11th Conference on Atmospheric Radiation and the 11th Conference on Cloud Physics

Monday, 3 June 2002
Evaluation of Terra aerosol and water vapor measurements using ARM SGP data
Richard Ferrare, NASA/LRC, Hampton, VA; and L. Brasseur, M. Clayton, D. Turner, L. Remer, and B. C. Gao
Poster PDF (99.0 kB)
Measurements from the Department of Energy Atmospheric Radiation Measurement (ARM) Southern Great Plains (SGP) site are used to evaluate atmospheric measurements derived from NASA's Moderate-Resolution Imaging Spectroradiometer (MODIS) and Multiangle Imaging Spectroradiometer (MISR) sensors on board the Terra satellite. Both sensors have been used to retrieve aerosol optical thickness over land as well as water. The MODIS aerosol retrieval algorithm operates by comparing radiances measured at several visible and near-infrared wavelengths with tabulated radiances that have been computed for specific aerosol models. Over land, MODIS retrieves aerosol optical thickness (AOT) at two visible wavelengths with a spatial resolution of 10x10 km. MISR measures radiances at four wavelengths at nine discrete view angles. These path radiances are compared with path radiances computed using different aerosol models to derive AOT for 17.6 km x 17.6 km regions.

MODIS and MISR AOT retrievals are evaluated using ARM SGP Cimel Sun photometer and MultiFilter Rotating Shadowband Radiometer (MFRSR) AOT measurements. The generally low range of AOT (0-0.3 at 470 nm) for these comparisons over the ARM SGP site generally has led to large rms differences between the SGP and MODIS measurements. MODIS and SGP AOT (470 nm) were within about 10-20% for AOT>0.1. Larger differences were found between the MODIS and SGP retrievals of AOT at 660 nm where the range of AOT was even smaller than at 470 nm. However, at both wavelengths, differences between the MODIS and SGP AOT measurements were generally within the uncertainty of the MODIS AOT measurements (0.050.20*AOT). Work is underway to perform similar comparisons between the MISR and SGP AOT measurements.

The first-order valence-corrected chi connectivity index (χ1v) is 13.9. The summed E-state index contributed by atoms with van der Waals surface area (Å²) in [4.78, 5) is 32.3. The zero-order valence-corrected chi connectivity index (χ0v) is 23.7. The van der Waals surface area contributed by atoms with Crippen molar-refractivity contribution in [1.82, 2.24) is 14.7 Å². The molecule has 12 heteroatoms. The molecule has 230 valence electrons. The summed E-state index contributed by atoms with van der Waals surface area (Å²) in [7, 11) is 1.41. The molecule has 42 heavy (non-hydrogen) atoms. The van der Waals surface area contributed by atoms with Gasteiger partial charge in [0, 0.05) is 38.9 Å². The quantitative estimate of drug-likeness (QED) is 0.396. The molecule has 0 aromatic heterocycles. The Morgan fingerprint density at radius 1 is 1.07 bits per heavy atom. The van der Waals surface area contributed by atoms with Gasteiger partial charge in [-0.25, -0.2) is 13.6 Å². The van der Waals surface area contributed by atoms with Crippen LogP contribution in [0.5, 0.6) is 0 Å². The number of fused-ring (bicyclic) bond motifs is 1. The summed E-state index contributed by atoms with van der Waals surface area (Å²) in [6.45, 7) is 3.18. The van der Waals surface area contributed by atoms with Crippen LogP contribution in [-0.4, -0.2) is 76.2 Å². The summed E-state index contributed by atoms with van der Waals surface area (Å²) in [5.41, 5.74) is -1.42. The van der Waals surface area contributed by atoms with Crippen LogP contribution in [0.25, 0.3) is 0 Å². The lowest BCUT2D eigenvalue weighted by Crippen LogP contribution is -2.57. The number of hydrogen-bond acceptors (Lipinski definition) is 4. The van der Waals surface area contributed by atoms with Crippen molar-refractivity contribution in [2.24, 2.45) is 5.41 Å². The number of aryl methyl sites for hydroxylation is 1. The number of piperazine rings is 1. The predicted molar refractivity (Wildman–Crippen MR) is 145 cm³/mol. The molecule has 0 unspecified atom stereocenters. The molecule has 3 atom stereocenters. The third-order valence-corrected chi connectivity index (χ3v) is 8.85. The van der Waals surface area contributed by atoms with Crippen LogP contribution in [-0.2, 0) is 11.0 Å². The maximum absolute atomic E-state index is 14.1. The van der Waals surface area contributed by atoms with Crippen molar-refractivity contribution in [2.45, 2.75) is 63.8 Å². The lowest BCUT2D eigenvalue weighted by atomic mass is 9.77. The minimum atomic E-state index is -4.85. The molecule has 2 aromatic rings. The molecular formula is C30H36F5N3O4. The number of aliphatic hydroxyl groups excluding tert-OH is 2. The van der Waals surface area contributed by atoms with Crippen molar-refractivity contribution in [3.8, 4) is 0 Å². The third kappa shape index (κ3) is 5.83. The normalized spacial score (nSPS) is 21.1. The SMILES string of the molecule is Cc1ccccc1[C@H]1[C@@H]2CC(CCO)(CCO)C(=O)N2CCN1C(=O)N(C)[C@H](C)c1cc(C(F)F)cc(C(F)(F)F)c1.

MODIS also has several channels located within and around the 940 nm water vapor absorption region for retrieving precipitable water vapor (PWV) amounts during the day. Comparisons with microwave radiometer (MWR) and Cimel PWV measurements show the MODIS near-infrared water vapor retrievals systematically overestimated PWV by 20-30% for retrievals acquired before November 2000. Recent laboratory measurements indicate that this overestimate is likely due to errors in water vapor line intensities that are listed in the HITRAN-96 database and were initially used in the MODIS near-infrared water vapor retrievals. The MODIS near IR PWV retrievals performed after November 1, 2000, which use updated water vapor line intensities, are only slightly (~10%) higher than the SGP measurements.

Water vapor profiles are obtained using MODIS IR radiances measured between 6.7 and 8.5 mm in a manner similar to that performed for the operational GOES profiling product. PWV values obtained via integration of the derived MODIS water vapor profiles were generally 10-20% higher than the SGP measurements.

The diurnal variations of vertical distributions of aerosol extinction, water vapor mixing ratio, and relative humidity are examined using SGP Raman lidar data acquired since March 1998. These measurements show larger differences exist in these vertical profiles than in the diurnal variations of AOT and PWV.

Supplementary URL: